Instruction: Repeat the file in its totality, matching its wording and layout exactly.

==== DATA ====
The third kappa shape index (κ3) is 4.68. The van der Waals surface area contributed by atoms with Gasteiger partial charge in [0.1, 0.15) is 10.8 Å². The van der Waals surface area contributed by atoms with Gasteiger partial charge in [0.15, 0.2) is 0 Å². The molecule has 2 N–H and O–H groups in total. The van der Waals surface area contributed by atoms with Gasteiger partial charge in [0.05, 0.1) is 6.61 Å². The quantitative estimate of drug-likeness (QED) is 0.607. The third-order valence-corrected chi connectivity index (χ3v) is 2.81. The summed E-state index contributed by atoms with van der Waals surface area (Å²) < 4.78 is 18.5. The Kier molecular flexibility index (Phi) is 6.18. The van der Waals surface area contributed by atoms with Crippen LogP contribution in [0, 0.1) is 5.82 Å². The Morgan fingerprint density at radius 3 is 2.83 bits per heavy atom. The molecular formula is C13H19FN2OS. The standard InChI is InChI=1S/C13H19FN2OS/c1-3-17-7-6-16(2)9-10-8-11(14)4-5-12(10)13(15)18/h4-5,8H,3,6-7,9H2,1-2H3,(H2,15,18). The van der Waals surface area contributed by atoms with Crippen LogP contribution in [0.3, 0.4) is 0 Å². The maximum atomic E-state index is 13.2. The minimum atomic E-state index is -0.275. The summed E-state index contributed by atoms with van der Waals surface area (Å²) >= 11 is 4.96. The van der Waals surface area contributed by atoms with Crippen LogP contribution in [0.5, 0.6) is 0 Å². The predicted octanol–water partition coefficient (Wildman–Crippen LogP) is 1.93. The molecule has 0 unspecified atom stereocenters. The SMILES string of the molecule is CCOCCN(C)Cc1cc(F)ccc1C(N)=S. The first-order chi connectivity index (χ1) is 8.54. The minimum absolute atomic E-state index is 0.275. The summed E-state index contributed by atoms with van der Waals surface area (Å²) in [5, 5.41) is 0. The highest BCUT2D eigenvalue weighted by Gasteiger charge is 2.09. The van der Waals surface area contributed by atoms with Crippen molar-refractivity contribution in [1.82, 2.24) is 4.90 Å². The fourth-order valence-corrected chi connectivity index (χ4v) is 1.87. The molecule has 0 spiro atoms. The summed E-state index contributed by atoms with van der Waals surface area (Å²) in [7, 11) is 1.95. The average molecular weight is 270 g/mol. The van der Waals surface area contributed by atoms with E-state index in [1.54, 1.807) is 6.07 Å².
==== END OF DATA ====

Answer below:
The third kappa shape index (κ3) is 4.68. The van der Waals surface area contributed by atoms with Gasteiger partial charge in [0.1, 0.15) is 10.8 Å². The van der Waals surface area contributed by atoms with Gasteiger partial charge in [0.15, 0.2) is 0 Å². The molecule has 2 N–H and O–H groups in total. The van der Waals surface area contributed by atoms with Gasteiger partial charge in [0.05, 0.1) is 6.61 Å². The quantitative estimate of drug-likeness (QED) is 0.607. The third-order valence-corrected chi connectivity index (χ3v) is 2.81. The summed E-state index contributed by atoms with van der Waals surface area (Å²) < 4.78 is 18.5. The Kier molecular flexibility index (Phi) is 6.18. The van der Waals surface area contributed by atoms with Crippen LogP contribution in [0, 0.1) is 5.82 Å². The Morgan fingerprint density at radius 3 is 2.83 bits per heavy atom. The molecular formula is C13H19FN2OS. The standard InChI is InChI=1S/C13H19FN2OS/c1-3-17-7-6-16(2)9-10-8-11(14)4-5-12(10)13(15)18/h4-5,8H,3,6-7,9H2,1-2H3,(H2,15,18). The van der Waals surface area contributed by atoms with Crippen LogP contribution in [0.3, 0.4) is 0 Å². The maximum atomic E-state index is 13.2. The minimum atomic E-state index is -0.275. The summed E-state index contributed by atoms with van der Waals surface area (Å²) >= 11 is 4.96. The van der Waals surface area contributed by atoms with Crippen LogP contribution in [0.5, 0.6) is 0 Å². The predicted octanol–water partition coefficient (Wildman–Crippen LogP) is 1.93. The molecule has 0 unspecified atom stereocenters. The SMILES string of the molecule is CCOCCN(C)Cc1cc(F)ccc1C(N)=S. The first-order chi connectivity index (χ1) is 8.54. The minimum absolute atomic E-state index is 0.275. The summed E-state index contributed by atoms with van der Waals surface area (Å²) in [5, 5.41) is 0. The highest BCUT2D eigenvalue weighted by Gasteiger charge is 2.09. The van der Waals surface area contributed by atoms with Crippen molar-refractivity contribution in [1.82, 2.24) is 4.90 Å². The fourth-order valence-corrected chi connectivity index (χ4v) is 1.87. The molecule has 0 spiro atoms. The summed E-state index contributed by atoms with van der Waals surface area (Å²) in [7, 11) is 1.95. The average molecular weight is 270 g/mol. The van der Waals surface area contributed by atoms with E-state index in [1.54, 1.807) is 6.07 Å².